Light Wave


K-Pop Fans Take on Big Coal to Protect BTS’s ‘Butter Beach’ from New Plant

By Belal Awad · August 3, 2023

In brief…

  • Maengbang Beach, AKA 'Butter Beach' in South Korea, has become latest battleground for climate activists in Korea - led by KPOP fans.
  • Construction of a coal-burning power plant six miles from the beach has threatened the famed location, known as the backdrop for K-pop sensation BTS's 2021 album cover
  • The power plant is expected to release over 13 million tons of greenhouse gas annually.
  • The company behind the plant has remained silent in face of protests.
Kpop4 climate activists have mobilized to protect Butter Beach from a new coal-burning power plant six miles away.  KPop4Planet

South Korea’s Maengbang Beach, AKA the Butter Beach, has become a new rallying point for infamously active KPOP fandom.

The iconic beach, which gained international fame as the location for K-pop sensation BTS’s 2021 album cover shoot for their hit EP ‘Butter’ is, now under threat due to construction of a coal-burning power plant just six miles away. Fans and climate activists have joined forces to protect the site and draw attention to South Korea’s over reliance on coal.

The power plant, developed by Samcheok Blue Power Co., is expected to release over 13 million tons of greenhouse gas emissions annually, according to climate advocates.

Since the demonstrations began, the company has remained silent, further fueling the frustration of local protesters who gather daily to trumpet their concerns.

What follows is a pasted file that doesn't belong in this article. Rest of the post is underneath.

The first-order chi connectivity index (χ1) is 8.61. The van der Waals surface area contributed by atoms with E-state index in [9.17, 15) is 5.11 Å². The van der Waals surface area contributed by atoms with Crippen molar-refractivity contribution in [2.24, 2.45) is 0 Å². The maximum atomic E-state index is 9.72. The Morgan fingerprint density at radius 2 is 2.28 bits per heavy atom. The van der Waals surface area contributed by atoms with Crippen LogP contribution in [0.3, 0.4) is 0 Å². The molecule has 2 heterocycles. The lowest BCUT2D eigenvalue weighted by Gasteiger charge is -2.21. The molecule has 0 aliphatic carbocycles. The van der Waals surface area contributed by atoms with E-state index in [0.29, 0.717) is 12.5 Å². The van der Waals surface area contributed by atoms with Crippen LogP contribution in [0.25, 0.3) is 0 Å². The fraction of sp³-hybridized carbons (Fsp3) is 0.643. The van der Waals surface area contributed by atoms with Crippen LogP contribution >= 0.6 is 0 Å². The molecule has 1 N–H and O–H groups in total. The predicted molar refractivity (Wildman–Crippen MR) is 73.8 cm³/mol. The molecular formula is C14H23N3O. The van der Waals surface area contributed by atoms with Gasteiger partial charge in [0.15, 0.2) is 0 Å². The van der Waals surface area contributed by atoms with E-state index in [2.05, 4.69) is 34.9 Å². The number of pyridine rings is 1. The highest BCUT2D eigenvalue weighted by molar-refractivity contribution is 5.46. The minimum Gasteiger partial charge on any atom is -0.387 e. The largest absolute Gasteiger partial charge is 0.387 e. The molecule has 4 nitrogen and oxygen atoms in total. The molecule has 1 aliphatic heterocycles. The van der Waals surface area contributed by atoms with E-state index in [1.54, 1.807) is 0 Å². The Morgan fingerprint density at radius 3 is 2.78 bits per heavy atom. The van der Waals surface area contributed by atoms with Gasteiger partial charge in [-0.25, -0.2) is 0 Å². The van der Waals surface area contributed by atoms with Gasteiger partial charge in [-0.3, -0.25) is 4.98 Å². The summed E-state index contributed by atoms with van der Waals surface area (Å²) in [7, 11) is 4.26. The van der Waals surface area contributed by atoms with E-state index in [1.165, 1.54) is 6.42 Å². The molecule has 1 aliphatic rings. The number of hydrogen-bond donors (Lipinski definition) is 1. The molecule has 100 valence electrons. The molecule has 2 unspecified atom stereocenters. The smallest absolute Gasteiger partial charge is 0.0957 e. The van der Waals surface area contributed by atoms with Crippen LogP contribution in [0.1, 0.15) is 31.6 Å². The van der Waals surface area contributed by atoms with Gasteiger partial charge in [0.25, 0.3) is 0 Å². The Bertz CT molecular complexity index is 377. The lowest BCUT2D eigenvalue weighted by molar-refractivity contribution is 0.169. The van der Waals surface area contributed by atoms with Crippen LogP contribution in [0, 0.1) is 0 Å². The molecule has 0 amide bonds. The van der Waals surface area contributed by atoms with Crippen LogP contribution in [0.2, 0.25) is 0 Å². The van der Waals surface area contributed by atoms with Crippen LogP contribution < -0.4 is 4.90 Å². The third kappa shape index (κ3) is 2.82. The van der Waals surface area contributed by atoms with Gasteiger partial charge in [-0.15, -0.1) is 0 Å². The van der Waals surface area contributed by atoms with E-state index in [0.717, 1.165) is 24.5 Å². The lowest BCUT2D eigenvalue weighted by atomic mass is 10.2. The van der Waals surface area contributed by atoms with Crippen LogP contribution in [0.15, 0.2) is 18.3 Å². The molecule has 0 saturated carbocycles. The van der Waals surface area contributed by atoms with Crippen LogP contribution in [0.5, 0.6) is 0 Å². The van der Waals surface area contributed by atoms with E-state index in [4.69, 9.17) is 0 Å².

Lee Da-yeon, a member of the advocacy group Kpop4planet, stressed the importance of the issue, especially for the younger generation. “Most K-Pop fans are teenagers, and also in their 20s who are going to live in the future. So we sincerely care about the climate issue and climate change,” she told BloombergTV.

The construction of a new port for the plant has already caused coastal erosion, altering the once-idyllic view at Maengbang Beach. This has sparked concern among locals and tourists alike, many of whom visit the beach to see the now-iconic spot where BTS was photographed.

Government data compiled by Bloomberg indicates that between 2020 and 2025, South Korea will have added a total of 7.3GW in coal capacity, while only 3.6GW will be removed. By the end of 2024, Kangwon province, home to Butter Beach, will house ten coal units with a combined capacity of 7.7GW, accounting for nearly 20% of Korea’s total coal-power generation.

South Korea’s Energy Ministry declined to comment on the coal issue.